On Tuesday mornings there is a group of a dozen or so men who have been getting together to study the book of Romans.  And early in our study we discovered a weird little part of the letter.  Paul is listing the behaviour of people who are in his words sinful, wicked people who suppress the truth by their wickedness.”

Hopefully nobody here is saying, “Hey that’s me.”

And then later in the passage he lists some of their behaviour, Romans 1:29-30 Their lives became full of every kind of wickedness, sin, greed, hate, envy, murder, quarreling, deception, malicious behavior, and gossip.  They are backstabbers, haters of God, insolent, proud, and boastful. They invent new ways of sinning, and . . . they disobey their parents.

They disobey their parents?

The story that was read earlier is about a man who disobeyed his parents, in a big way.

His name was Absalom and while the scripture that was read doesn’t state it, he was the son of King David.  And he decided that he would be a better king than his father and so he led an unsuccessful coup against his Dad.  Just as an aside we are told in 2 Samuel 14:25-26  Now Absalom was praised as the most handsome man in all Israel. He was flawless from head to foot.  He cut his hair only once a year, and then only because it was so heavy. When he weighed it out, it came to five pounds!

The scripture that was read earlier chronicles the end of Absalom’s story.

But let’s set the story up.  Absalom was David’s third son.  And there is all kinds of history here.  David’s life reads like a series from Netflix at times.    He had multiple wives and so his children, in a lot of cases, were half siblings, same father different mother.

And that is really where the problems began.  Absalom had a sister by the name of Tamar who was raped by their half-brother, Amnon, David’s oldest son.

When the King wouldn’t do anything about the rape Absalom took matters into his own hands and had his brother murdered.   And you thought you had problems with your kids.

Because of that, David and Absalom became estranged and Absalom went to live with his maternal grandfather.  Apparently killing your brother to avenge your sister’s rape wasn’t the done thing.

It was during that time of exile that Absalom decided that he should be king.

After three years of exile, David allowed Absalom to return to Jerusalem and that’s when he put his nefarious scheme to work.  Let’s pick up the story in 2 Samuel 15:1-6  After this, Absalom bought a chariot and horses, and he hired fifty bodyguards to run ahead of him.  He got up early every morning and went out to the gate of the city. When people brought a case to the king for judgment, Absalom would ask where in Israel they were from, and they would tell him their tribe.  Then Absalom would say, “You’ve really got a strong case here!

It’s too bad the king doesn’t have anyone to hear it.  I wish I were the judge. Then everyone could bring their cases to me for judgment, and I would give them justice!”  When people tried to bow before him, Absalom wouldn’t let them. Instead, he took them by the hand and embraced them.  Absalom did this with everyone who came to the king for judgment, and so he stole the hearts of all the people of Israel.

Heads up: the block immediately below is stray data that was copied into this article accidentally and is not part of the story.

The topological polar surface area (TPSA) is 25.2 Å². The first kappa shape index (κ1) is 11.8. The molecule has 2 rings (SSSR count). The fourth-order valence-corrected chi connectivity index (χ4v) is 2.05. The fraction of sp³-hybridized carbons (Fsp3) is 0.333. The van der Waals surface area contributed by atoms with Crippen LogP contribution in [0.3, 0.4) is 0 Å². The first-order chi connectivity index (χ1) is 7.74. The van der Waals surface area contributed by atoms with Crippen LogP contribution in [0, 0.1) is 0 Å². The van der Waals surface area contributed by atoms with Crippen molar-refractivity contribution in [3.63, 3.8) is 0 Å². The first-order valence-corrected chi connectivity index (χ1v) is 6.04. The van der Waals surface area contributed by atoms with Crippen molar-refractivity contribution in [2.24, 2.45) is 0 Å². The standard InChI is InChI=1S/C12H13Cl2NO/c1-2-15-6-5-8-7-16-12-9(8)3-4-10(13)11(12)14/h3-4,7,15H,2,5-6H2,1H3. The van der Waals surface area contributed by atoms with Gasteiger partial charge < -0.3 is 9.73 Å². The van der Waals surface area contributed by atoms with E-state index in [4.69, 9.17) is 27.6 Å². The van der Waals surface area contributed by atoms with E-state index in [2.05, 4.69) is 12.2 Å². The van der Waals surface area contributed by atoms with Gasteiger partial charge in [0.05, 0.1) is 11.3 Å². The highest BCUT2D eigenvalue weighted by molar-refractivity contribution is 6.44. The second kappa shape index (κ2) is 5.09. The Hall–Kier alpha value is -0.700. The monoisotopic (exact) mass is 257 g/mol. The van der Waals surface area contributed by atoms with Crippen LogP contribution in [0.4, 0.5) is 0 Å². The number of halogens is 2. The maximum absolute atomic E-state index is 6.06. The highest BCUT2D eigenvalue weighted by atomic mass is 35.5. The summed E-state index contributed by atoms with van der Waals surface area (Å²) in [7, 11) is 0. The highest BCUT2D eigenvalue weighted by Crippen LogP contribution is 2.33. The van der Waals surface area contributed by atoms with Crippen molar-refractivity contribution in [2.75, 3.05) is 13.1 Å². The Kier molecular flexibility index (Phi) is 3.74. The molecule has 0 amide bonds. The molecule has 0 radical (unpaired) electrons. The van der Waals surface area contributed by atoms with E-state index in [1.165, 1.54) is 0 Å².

So, Absalom become populist, loved by everyone who meets him as he builds his base of support.

Eventually Absalom gets tired of playing a slow game and made his move and the political coup become an attempted military overthrow.  And while David was willing to put up a defence he told his commanders in 2 Samuel 18:5  And the king gave this command to Joab, Abishai, and Ittai: “For my sake, deal gently with young Absalom.” And all the troops heard the king give this order to his commanders.

Which bring us to the story that was read earlier.

This is the fourth week in our “That’s Weird” series.  So far we’ve looked at an Axe Head that floated, a donkey who spoke and last week at a fig tree that was cursed because it had no figs.  If you missed any of those, the manuscripts and videos are available on our website and Facebook page.
If you are honest there are stories in the bible that make you scratch your head and go huh?  And so, we thought we’d jump in and see what we can learn from those stories.  Because remember what we are told in 2 Timothy 3:16  All Scripture is inspired by God and is useful to teach us what is true and to make us realize what is wrong in our lives. It corrects us when we are wrong and teaches us to do what is right.

All scripture is inspired and useful, even the scriptures that seem a little strange.

So back to the story that was read for us earlier.

David’s troops seem to get the upper hand and the rebels are on the run.  As Absalom attempts to flee, his mount goes under a tree and Absalom gets caught up in the fork of a large branch.

Some translations say he was hung by his hair, which goes back to the comment of his awesome hair, while other simply say he was hung by his head, either way not a great situation to be in.

In the original language it says he was hung between heaven and earth, which is why Matthew Henry would wax poetically, “He hung between heaven and earth, as unworthy of either, as abandoned of both; earth would not keep him, heaven would not take him, hell therefore opens her mouth to receive him.”

And that’s where David’s men found him.  And what I find weird is that the first guy who finds him just left him there. He goes back to Joab, his commander and says “Hey, you’ll never guess who I just saw hanging from a tree?”

And Joab was like, “You found Absalom in a tree and you didn’t kill him?”

David saw his son as going through a phase but Joab figure that Absalom wouldn’t rest until he had overthrown his father, so he killed him, in direct disobedience to the King.